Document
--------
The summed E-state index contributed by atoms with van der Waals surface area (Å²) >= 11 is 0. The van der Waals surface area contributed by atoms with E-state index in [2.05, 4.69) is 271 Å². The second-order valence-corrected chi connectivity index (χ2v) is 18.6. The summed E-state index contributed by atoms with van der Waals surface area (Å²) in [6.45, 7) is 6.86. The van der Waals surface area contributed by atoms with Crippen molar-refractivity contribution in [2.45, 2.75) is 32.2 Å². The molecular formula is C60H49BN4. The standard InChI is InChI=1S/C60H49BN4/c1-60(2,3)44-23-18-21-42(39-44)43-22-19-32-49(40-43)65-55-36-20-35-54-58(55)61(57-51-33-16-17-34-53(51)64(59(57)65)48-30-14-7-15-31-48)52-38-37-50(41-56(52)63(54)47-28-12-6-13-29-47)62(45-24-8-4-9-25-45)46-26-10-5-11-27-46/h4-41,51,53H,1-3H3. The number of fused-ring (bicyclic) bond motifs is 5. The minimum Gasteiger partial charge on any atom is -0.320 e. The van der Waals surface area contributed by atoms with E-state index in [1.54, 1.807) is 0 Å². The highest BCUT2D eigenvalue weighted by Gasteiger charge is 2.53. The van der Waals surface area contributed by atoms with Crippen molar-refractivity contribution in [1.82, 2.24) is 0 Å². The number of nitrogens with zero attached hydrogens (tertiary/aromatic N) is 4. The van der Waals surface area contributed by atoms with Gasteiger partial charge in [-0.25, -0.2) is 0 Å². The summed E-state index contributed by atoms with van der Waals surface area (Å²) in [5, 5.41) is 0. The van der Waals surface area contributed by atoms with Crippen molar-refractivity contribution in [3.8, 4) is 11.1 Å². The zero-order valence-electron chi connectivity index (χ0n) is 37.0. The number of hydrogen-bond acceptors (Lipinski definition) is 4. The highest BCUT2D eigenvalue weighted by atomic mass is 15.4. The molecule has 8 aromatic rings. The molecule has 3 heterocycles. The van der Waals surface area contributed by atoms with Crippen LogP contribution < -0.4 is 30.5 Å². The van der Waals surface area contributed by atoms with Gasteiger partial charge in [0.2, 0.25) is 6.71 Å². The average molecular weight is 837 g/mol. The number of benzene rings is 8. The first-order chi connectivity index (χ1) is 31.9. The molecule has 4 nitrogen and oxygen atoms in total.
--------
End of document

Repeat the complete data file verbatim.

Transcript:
The summed E-state index contributed by atoms with van der Waals surface area (Å²) >= 11 is 0. The van der Waals surface area contributed by atoms with E-state index in [2.05, 4.69) is 271 Å². The second-order valence-corrected chi connectivity index (χ2v) is 18.6. The summed E-state index contributed by atoms with van der Waals surface area (Å²) in [6.45, 7) is 6.86. The van der Waals surface area contributed by atoms with Crippen molar-refractivity contribution in [2.45, 2.75) is 32.2 Å². The molecular formula is C60H49BN4. The standard InChI is InChI=1S/C60H49BN4/c1-60(2,3)44-23-18-21-42(39-44)43-22-19-32-49(40-43)65-55-36-20-35-54-58(55)61(57-51-33-16-17-34-53(51)64(59(57)65)48-30-14-7-15-31-48)52-38-37-50(41-56(52)63(54)47-28-12-6-13-29-47)62(45-24-8-4-9-25-45)46-26-10-5-11-27-46/h4-41,51,53H,1-3H3. The number of fused-ring (bicyclic) bond motifs is 5. The minimum Gasteiger partial charge on any atom is -0.320 e. The van der Waals surface area contributed by atoms with E-state index in [1.54, 1.807) is 0 Å². The highest BCUT2D eigenvalue weighted by Gasteiger charge is 2.53. The van der Waals surface area contributed by atoms with Crippen molar-refractivity contribution in [1.82, 2.24) is 0 Å². The number of nitrogens with zero attached hydrogens (tertiary/aromatic N) is 4. The van der Waals surface area contributed by atoms with Gasteiger partial charge in [-0.25, -0.2) is 0 Å². The summed E-state index contributed by atoms with van der Waals surface area (Å²) in [5, 5.41) is 0. The van der Waals surface area contributed by atoms with Crippen molar-refractivity contribution in [3.8, 4) is 11.1 Å². The zero-order valence-electron chi connectivity index (χ0n) is 37.0. The number of hydrogen-bond acceptors (Lipinski definition) is 4. The highest BCUT2D eigenvalue weighted by atomic mass is 15.4. The molecule has 8 aromatic rings. The molecule has 3 heterocycles. The van der Waals surface area contributed by atoms with Crippen LogP contribution < -0.4 is 30.5 Å². The van der Waals surface area contributed by atoms with Gasteiger partial charge in [0.2, 0.25) is 6.71 Å². The average molecular weight is 837 g/mol. The number of benzene rings is 8. The first-order chi connectivity index (χ1) is 31.9. The molecule has 4 nitrogen and oxygen atoms in total.